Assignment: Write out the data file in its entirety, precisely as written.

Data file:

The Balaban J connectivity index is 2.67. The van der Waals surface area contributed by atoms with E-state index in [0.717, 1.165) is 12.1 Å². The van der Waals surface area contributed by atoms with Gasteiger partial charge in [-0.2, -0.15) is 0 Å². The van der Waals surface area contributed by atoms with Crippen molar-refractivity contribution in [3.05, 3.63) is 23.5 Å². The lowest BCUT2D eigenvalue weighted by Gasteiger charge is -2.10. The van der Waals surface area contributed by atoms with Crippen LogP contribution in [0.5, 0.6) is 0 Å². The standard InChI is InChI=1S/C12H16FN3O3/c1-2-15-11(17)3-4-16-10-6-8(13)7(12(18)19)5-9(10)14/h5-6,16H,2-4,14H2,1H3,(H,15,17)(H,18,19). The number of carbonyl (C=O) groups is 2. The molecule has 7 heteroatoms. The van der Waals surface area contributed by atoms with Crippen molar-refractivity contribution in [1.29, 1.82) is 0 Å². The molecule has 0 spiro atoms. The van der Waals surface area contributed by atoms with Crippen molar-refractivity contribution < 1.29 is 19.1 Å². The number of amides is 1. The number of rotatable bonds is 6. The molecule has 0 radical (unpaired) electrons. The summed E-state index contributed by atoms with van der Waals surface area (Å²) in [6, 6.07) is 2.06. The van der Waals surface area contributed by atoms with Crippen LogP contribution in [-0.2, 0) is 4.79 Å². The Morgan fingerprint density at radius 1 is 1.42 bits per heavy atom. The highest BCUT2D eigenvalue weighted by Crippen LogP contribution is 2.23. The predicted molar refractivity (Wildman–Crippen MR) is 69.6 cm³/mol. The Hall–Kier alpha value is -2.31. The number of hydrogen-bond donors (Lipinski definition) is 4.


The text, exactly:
The Balaban J connectivity index is 2.67. The van der Waals surface area contributed by atoms with E-state index in [0.717, 1.165) is 12.1 Å². The van der Waals surface area contributed by atoms with Gasteiger partial charge in [-0.2, -0.15) is 0 Å². The van der Waals surface area contributed by atoms with Crippen molar-refractivity contribution in [3.05, 3.63) is 23.5 Å². The lowest BCUT2D eigenvalue weighted by Gasteiger charge is -2.10. The van der Waals surface area contributed by atoms with Crippen LogP contribution in [0.5, 0.6) is 0 Å². The standard InChI is InChI=1S/C12H16FN3O3/c1-2-15-11(17)3-4-16-10-6-8(13)7(12(18)19)5-9(10)14/h5-6,16H,2-4,14H2,1H3,(H,15,17)(H,18,19). The number of carbonyl (C=O) groups is 2. The molecule has 7 heteroatoms. The van der Waals surface area contributed by atoms with Crippen molar-refractivity contribution in [1.29, 1.82) is 0 Å². The molecule has 0 spiro atoms. The van der Waals surface area contributed by atoms with Crippen molar-refractivity contribution < 1.29 is 19.1 Å². The number of amides is 1. The number of rotatable bonds is 6. The molecule has 0 radical (unpaired) electrons. The summed E-state index contributed by atoms with van der Waals surface area (Å²) in [6, 6.07) is 2.06. The van der Waals surface area contributed by atoms with Crippen LogP contribution in [-0.2, 0) is 4.79 Å². The Morgan fingerprint density at radius 1 is 1.42 bits per heavy atom. The highest BCUT2D eigenvalue weighted by Crippen LogP contribution is 2.23. The predicted molar refractivity (Wildman–Crippen MR) is 69.6 cm³/mol. The Hall–Kier alpha value is -2.31. The number of hydrogen-bond donors (Lipinski definition) is 4.